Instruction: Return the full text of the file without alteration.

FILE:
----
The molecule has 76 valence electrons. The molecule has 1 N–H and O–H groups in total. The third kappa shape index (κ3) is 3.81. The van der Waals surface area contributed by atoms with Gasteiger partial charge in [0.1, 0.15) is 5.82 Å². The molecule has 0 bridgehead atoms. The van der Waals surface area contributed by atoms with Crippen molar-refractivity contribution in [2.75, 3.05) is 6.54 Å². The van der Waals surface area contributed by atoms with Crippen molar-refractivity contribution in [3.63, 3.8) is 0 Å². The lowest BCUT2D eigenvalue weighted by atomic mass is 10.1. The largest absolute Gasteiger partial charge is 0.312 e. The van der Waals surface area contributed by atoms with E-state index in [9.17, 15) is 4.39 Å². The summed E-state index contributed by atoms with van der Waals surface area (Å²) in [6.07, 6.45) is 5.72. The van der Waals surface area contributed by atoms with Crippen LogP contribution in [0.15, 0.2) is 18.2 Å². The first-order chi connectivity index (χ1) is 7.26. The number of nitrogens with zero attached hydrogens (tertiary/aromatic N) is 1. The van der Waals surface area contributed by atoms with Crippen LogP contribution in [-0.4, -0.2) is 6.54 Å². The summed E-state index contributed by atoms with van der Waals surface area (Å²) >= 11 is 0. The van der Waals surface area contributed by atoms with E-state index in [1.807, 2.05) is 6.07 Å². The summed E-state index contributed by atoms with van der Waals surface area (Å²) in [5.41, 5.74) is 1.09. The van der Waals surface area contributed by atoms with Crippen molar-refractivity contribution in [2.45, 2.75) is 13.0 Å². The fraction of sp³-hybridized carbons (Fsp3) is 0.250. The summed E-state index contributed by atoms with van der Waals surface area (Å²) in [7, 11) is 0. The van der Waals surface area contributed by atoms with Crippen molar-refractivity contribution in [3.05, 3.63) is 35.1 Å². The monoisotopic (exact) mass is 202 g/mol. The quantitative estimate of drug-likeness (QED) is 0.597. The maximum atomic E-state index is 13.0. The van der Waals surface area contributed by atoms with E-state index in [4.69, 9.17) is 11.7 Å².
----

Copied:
The molecule has 76 valence electrons. The molecule has 1 N–H and O–H groups in total. The third kappa shape index (κ3) is 3.81. The van der Waals surface area contributed by atoms with Gasteiger partial charge in [0.1, 0.15) is 5.82 Å². The molecule has 0 bridgehead atoms. The van der Waals surface area contributed by atoms with Crippen molar-refractivity contribution in [2.75, 3.05) is 6.54 Å². The van der Waals surface area contributed by atoms with Crippen molar-refractivity contribution in [3.63, 3.8) is 0 Å². The lowest BCUT2D eigenvalue weighted by atomic mass is 10.1. The largest absolute Gasteiger partial charge is 0.312 e. The van der Waals surface area contributed by atoms with E-state index in [9.17, 15) is 4.39 Å². The summed E-state index contributed by atoms with van der Waals surface area (Å²) in [6.07, 6.45) is 5.72. The van der Waals surface area contributed by atoms with Crippen LogP contribution in [0.15, 0.2) is 18.2 Å². The first-order chi connectivity index (χ1) is 7.26. The number of nitrogens with zero attached hydrogens (tertiary/aromatic N) is 1. The van der Waals surface area contributed by atoms with Crippen LogP contribution in [-0.4, -0.2) is 6.54 Å². The summed E-state index contributed by atoms with van der Waals surface area (Å²) >= 11 is 0. The van der Waals surface area contributed by atoms with E-state index in [1.807, 2.05) is 6.07 Å². The summed E-state index contributed by atoms with van der Waals surface area (Å²) in [5.41, 5.74) is 1.09. The van der Waals surface area contributed by atoms with Crippen molar-refractivity contribution in [2.45, 2.75) is 13.0 Å². The fraction of sp³-hybridized carbons (Fsp3) is 0.250. The summed E-state index contributed by atoms with van der Waals surface area (Å²) in [7, 11) is 0. The van der Waals surface area contributed by atoms with Crippen molar-refractivity contribution in [3.05, 3.63) is 35.1 Å². The monoisotopic (exact) mass is 202 g/mol. The quantitative estimate of drug-likeness (QED) is 0.597. The maximum atomic E-state index is 13.0. The van der Waals surface area contributed by atoms with E-state index in [4.69, 9.17) is 11.7 Å².